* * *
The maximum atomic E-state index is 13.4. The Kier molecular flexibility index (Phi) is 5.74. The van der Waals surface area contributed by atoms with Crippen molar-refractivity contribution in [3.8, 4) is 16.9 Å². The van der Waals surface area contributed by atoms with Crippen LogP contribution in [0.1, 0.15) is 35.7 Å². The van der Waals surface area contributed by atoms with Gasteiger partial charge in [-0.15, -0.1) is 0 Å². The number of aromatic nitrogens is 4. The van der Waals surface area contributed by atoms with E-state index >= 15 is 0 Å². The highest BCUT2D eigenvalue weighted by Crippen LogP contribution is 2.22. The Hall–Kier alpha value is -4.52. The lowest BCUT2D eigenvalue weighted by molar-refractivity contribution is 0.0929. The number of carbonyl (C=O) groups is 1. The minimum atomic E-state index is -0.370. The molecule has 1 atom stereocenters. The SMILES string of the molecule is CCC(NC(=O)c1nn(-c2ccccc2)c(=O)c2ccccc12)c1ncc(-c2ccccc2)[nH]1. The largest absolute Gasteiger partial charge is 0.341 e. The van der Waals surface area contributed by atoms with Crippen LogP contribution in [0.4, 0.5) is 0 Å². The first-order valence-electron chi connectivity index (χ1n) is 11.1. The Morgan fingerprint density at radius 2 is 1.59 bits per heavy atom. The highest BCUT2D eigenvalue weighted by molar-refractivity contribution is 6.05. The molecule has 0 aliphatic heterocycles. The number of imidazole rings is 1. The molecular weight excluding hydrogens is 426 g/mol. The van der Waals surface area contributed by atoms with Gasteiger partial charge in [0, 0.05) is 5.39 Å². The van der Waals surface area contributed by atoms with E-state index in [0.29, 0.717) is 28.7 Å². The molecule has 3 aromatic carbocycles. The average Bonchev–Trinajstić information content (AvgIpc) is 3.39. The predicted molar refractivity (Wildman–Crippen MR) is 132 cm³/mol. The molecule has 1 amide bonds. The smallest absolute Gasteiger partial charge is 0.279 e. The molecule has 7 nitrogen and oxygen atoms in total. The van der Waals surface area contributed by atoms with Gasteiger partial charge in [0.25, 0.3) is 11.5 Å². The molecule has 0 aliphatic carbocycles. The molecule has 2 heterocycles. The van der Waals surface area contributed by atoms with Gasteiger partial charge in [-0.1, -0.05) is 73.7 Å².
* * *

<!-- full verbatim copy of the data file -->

The maximum atomic E-state index is 13.4. The Kier molecular flexibility index (Phi) is 5.74. The van der Waals surface area contributed by atoms with Crippen molar-refractivity contribution in [3.8, 4) is 16.9 Å². The van der Waals surface area contributed by atoms with Crippen LogP contribution in [0.1, 0.15) is 35.7 Å². The van der Waals surface area contributed by atoms with Gasteiger partial charge in [-0.15, -0.1) is 0 Å². The number of aromatic nitrogens is 4. The van der Waals surface area contributed by atoms with E-state index >= 15 is 0 Å². The highest BCUT2D eigenvalue weighted by Crippen LogP contribution is 2.22. The Hall–Kier alpha value is -4.52. The lowest BCUT2D eigenvalue weighted by molar-refractivity contribution is 0.0929. The number of carbonyl (C=O) groups is 1. The minimum atomic E-state index is -0.370. The molecule has 1 atom stereocenters. The SMILES string of the molecule is CCC(NC(=O)c1nn(-c2ccccc2)c(=O)c2ccccc12)c1ncc(-c2ccccc2)[nH]1. The largest absolute Gasteiger partial charge is 0.341 e. The van der Waals surface area contributed by atoms with Crippen LogP contribution in [0.4, 0.5) is 0 Å². The first-order valence-electron chi connectivity index (χ1n) is 11.1. The Morgan fingerprint density at radius 2 is 1.59 bits per heavy atom. The highest BCUT2D eigenvalue weighted by molar-refractivity contribution is 6.05. The molecule has 0 aliphatic heterocycles. The number of imidazole rings is 1. The molecular weight excluding hydrogens is 426 g/mol. The van der Waals surface area contributed by atoms with Gasteiger partial charge in [0, 0.05) is 5.39 Å². The van der Waals surface area contributed by atoms with E-state index in [0.29, 0.717) is 28.7 Å². The molecule has 3 aromatic carbocycles. The average Bonchev–Trinajstić information content (AvgIpc) is 3.39. The predicted molar refractivity (Wildman–Crippen MR) is 132 cm³/mol. The molecule has 1 amide bonds. The smallest absolute Gasteiger partial charge is 0.279 e. The molecule has 7 nitrogen and oxygen atoms in total. The van der Waals surface area contributed by atoms with Gasteiger partial charge in [0.25, 0.3) is 11.5 Å². The molecule has 0 aliphatic carbocycles. The molecule has 2 heterocycles. The van der Waals surface area contributed by atoms with Gasteiger partial charge in [-0.1, -0.05) is 73.7 Å².